The Game of Thrones Begins

In between all the stuff I read for Uni, I am currently in the middle of A Song of Ice and Fire (just finished the third book). Of course I was excited to learn that it was turned into a series, with Sean Bean, no less! But I was also afraid they’d muck it up. (Spoiler Alert…)

At first I was apprehensive, thinking of what had been done to Terry Goodkind’s Sword of Truth series – in short, I believe that could have been done a lot better and especially a lot closer to the actual books. Good casting isn’t everything. And Game of Thrones has magnificent casting. I cannot even begin to comment on them all: Robert was great, the Targaryans and Mormont as well. The characters have been portrayed true to the books, except for one thing: the age of the children. I don’t know how old Sophie Turner is, but I imagined Sansa to be half a child, still. In the books she was eleven, in the series they decided on thirteen. I can see how it would have been hard to convince viewers of the courtly longings of a little girl, although that which we’d possibly find premature, a medieval world wouldn’t. In that respect, making her thirteen (going on sixteen, judging from Turner) works for me. It’s not a huge problem – but she does look older than Joffrey! Just saying. I also imagined Robb and Jon (can you say: hot!) to be younger, they were supposed to be 15ish, here they look 19. But hey, it still works.

The setting is just grand, but that was to be hoped for. It is a great accomplishment of Martin’s that through his words he creates such vivid landscapes in one’s mind, without drawing it out too much. The series stays true to that, giving us stunning views that don’t flay out into scenery porn. Speaking of porn: Although the series has been listed as being wonderfully “realistic” before it aired – lots of sex, gore and the like – I didn’t find it too much. The books are full of sex and violence, and it gives Martin’s world a certain rough texture that some fantasy works simply lack. In Sword of Truth, for example, there is a lot of that stuff too, but so bluntly presented, so glorified, that it becomes artificial and unreal. There is so much pain all the time, it loses its meaning. Not so in Game: there is death, incest and splattered intestines, but they actually made all of it seem very “natural” and fitting the world. One can reject and criticise that, but it’s true to the novels.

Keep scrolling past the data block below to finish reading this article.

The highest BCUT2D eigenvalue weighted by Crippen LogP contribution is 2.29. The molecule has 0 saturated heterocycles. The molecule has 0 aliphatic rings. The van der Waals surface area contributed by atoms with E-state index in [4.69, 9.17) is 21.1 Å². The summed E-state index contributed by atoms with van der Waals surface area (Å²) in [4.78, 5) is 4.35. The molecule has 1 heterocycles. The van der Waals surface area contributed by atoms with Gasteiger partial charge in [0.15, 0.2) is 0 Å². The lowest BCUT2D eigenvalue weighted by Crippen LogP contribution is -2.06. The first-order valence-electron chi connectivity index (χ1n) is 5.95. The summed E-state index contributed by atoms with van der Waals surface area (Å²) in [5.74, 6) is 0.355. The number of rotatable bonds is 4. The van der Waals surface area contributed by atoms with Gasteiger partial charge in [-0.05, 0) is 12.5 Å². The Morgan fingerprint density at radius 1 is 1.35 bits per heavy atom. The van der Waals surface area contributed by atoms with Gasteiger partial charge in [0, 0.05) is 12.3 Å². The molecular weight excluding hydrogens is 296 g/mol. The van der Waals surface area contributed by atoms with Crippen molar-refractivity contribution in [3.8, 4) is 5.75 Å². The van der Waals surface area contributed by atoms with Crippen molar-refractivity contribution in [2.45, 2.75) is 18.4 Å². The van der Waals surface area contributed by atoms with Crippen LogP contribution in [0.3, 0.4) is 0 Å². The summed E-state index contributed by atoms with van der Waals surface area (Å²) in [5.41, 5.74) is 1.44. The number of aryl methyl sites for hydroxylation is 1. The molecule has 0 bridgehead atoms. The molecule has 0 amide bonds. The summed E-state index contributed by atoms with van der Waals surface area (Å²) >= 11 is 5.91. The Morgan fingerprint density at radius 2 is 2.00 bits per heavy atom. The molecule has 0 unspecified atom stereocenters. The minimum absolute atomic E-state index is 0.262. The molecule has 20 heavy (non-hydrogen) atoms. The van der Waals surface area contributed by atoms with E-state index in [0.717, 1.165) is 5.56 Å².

Everything in this first episode was made to be lavish – especially the language. They really love that motto of Stark house – ‘Winter is coming’ – and kept repeating it a few times, just for the chills. I read that Game is supposedly loosely based on the war of roses, and I think they tried to hint at that by giving the Northerners a thick northern English accent – “Win’er is cumin'” – and many lords and ladies from the south speak in an affected ‘royal’ style. (This can best be seen in the first scene of the episode, where, I swear, Waymar Royce and Will’s exchange made me snicker.)

Conclusively, they can say what they want about cliché fantasy settings and the indulging in medieval settings, so far, this series looks to stick as close as it can be to its source. Martin’s books are less cliché than they may seem at first glance, and I hope the series goes along that path as well. Should be fun!

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